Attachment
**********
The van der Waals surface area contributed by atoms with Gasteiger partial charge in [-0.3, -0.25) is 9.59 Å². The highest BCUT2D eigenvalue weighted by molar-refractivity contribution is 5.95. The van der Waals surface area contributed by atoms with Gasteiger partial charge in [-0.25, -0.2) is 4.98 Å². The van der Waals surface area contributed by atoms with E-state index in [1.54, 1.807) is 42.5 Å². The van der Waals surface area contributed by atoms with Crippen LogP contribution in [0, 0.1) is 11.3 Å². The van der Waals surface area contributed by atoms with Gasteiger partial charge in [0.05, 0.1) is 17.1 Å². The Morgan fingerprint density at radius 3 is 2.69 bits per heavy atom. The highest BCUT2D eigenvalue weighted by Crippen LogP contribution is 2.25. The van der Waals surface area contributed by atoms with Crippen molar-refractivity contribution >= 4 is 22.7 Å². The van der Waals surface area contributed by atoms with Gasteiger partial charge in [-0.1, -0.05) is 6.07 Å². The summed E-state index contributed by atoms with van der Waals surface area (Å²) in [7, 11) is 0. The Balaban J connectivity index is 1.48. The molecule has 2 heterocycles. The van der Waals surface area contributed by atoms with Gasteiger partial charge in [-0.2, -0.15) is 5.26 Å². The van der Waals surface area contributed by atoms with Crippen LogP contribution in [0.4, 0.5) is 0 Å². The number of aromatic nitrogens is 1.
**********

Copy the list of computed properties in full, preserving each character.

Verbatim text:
The van der Waals surface area contributed by atoms with Gasteiger partial charge in [-0.3, -0.25) is 9.59 Å². The highest BCUT2D eigenvalue weighted by molar-refractivity contribution is 5.95. The van der Waals surface area contributed by atoms with Gasteiger partial charge in [-0.25, -0.2) is 4.98 Å². The van der Waals surface area contributed by atoms with E-state index in [1.54, 1.807) is 42.5 Å². The van der Waals surface area contributed by atoms with Crippen LogP contribution in [0, 0.1) is 11.3 Å². The van der Waals surface area contributed by atoms with Gasteiger partial charge in [0.05, 0.1) is 17.1 Å². The Morgan fingerprint density at radius 3 is 2.69 bits per heavy atom. The highest BCUT2D eigenvalue weighted by Crippen LogP contribution is 2.25. The van der Waals surface area contributed by atoms with Crippen molar-refractivity contribution >= 4 is 22.7 Å². The van der Waals surface area contributed by atoms with Gasteiger partial charge in [-0.1, -0.05) is 6.07 Å². The summed E-state index contributed by atoms with van der Waals surface area (Å²) in [7, 11) is 0. The Balaban J connectivity index is 1.48. The molecule has 2 heterocycles. The van der Waals surface area contributed by atoms with Gasteiger partial charge in [-0.2, -0.15) is 5.26 Å². The van der Waals surface area contributed by atoms with Crippen LogP contribution in [0.4, 0.5) is 0 Å². The number of aromatic nitrogens is 1.